Have you ever seen a highly anticipated movie that let you down? Friends and critics alike build up this movie for months until finally you see it and all you can think is “meh”. Have you ever walked into a movie with “no expectations” and walked out impressed? I have been zeroing in on a great source of sorrow in my life. That source of sorrow: the relationship between fantasy and reality.
I think we are all guilty of building things up in our head’s; it is part of the human experience. The moment I plan a trip I can immediately visualize the awesome pictures I will take and salivate at the idea of sharing them. Many times though, I reach my destination and fail to capture what I had imagined in my head. This brings me sorrow…but why? Psychologically speaking, from my armchair perspective, the delta between expectations and reality is an emotional reaction. Happiness or sadness is met depending whether expectations are exceeded or missed.
What would happen if we actively managed our expectations all throughout life? This is no easy feat, one that requires large amounts of mental fortitude and self-awareness. Think about it though, if future outcomes/events were viewed through the lens or realism we could avoid a lot of disappointment. When I temper my anticipation, I find life to be more satisfying, entertaining, and stress free. With no preconceived notions in my head, I have the ability to create my own results along the way.
I tell people often, well those who care to ask, that I consider myself a “realistic optimist”. When I visualize a future outcome in my life, I always approach it from a sense of reality. I hope for the best outcome, but I frame it based on my lens of reality. With this philosophy firmly in practice, I can actively balance my emotions. It is not always fun, but when the worst happens it helps me avoid pits of despair.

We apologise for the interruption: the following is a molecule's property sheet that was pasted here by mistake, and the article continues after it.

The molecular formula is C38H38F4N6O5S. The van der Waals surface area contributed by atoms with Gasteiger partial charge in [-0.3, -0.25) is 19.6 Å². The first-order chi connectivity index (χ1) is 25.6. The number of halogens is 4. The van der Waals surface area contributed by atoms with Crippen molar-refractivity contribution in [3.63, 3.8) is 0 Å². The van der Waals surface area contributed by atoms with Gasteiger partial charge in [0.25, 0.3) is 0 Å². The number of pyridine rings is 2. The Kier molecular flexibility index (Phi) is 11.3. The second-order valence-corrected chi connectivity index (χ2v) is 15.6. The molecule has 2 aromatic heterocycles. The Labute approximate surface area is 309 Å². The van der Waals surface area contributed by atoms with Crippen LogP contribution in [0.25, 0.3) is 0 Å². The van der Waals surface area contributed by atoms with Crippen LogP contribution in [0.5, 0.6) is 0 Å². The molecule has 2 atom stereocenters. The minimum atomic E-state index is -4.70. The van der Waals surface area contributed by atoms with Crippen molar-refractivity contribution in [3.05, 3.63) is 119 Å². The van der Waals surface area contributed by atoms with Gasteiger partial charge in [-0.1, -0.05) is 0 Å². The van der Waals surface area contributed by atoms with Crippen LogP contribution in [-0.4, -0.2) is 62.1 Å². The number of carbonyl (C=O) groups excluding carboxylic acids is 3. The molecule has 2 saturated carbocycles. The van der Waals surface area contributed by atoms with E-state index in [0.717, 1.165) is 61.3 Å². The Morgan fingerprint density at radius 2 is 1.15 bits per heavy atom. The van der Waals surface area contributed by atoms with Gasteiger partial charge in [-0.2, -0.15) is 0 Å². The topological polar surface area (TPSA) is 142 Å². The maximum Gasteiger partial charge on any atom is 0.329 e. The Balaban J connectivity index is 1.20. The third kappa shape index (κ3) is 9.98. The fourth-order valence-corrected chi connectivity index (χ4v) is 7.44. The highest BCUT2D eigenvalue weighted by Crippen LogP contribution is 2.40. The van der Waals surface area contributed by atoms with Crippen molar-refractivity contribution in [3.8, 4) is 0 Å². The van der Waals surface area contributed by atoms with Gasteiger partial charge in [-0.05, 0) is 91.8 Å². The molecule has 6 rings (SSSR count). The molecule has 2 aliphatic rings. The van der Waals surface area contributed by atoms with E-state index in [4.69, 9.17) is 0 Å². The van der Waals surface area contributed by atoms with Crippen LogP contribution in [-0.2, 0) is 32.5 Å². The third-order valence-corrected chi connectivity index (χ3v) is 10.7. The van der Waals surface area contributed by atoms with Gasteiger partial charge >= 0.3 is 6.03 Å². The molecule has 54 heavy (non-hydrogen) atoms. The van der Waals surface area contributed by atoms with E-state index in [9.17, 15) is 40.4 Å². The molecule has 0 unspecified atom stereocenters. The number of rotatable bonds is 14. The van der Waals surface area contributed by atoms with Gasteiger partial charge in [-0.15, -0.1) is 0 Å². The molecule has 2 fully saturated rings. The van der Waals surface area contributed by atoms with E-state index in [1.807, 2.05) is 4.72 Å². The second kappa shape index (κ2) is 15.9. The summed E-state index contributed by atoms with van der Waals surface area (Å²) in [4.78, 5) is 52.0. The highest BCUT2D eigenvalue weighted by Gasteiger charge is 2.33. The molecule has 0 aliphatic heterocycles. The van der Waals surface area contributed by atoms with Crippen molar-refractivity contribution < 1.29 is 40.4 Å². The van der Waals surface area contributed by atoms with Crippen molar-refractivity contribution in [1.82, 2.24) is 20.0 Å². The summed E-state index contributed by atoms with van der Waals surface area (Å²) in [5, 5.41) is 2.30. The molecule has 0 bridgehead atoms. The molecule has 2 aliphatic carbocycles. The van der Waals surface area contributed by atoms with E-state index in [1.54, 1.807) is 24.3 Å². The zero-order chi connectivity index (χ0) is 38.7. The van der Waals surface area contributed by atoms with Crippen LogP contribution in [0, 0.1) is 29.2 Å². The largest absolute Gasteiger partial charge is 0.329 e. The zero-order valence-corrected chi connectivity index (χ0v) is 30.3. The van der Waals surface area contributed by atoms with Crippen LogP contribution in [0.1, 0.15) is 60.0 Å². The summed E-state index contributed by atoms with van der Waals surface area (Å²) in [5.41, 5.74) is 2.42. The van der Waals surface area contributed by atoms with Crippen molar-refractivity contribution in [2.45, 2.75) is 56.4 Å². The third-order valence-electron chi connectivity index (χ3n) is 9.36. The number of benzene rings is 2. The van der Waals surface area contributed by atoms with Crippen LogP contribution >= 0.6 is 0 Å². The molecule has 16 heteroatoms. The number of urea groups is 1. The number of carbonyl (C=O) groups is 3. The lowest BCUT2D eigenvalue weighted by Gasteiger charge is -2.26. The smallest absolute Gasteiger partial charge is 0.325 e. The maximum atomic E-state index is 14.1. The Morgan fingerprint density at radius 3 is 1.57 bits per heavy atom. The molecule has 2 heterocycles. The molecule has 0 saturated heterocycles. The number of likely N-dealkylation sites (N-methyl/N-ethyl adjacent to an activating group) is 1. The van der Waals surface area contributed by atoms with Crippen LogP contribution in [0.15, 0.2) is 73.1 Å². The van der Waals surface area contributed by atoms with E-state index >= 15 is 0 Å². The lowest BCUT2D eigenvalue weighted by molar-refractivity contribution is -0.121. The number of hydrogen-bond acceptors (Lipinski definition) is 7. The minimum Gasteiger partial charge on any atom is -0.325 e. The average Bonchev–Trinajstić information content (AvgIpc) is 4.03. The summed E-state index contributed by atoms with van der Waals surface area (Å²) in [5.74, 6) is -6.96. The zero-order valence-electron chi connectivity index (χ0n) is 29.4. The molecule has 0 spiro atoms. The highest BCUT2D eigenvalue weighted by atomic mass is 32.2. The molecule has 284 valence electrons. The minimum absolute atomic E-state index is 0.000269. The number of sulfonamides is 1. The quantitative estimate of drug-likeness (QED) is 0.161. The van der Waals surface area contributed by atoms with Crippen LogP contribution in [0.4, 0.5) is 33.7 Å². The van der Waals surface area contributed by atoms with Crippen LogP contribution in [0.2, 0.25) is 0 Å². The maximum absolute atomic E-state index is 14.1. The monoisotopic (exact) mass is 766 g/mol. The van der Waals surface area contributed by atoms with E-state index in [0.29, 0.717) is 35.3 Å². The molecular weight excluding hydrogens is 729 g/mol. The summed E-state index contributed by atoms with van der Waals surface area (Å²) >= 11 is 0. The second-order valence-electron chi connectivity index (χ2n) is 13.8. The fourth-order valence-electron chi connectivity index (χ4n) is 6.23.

While I do not like to think about it, a truth in my life is that one day my loved ones (and myself) will pass away. By accepting this reality, and when the truth becomes fact, I can spend less time mourning and more time remembering the positive. Life is enjoyable because it has an expiration date. Our time is limited and I want to make the most of it. My opinion is that time spent with negative emotions is life wasted. In a strange way, my thoughts on morality are similar to my thoughts on going to the movies. I would rather be pleasantly surprised than always disappointed.
One Reply to “Pleasantly Surprised”
The secret to happiness? Low expectations. They say Denmark is unusually happy. They are a small country with no power, yet time and again they have a small victory, and that makes all the difference. Here’s a toast to waking tomorrow morning and strong cup of coffee. Prost
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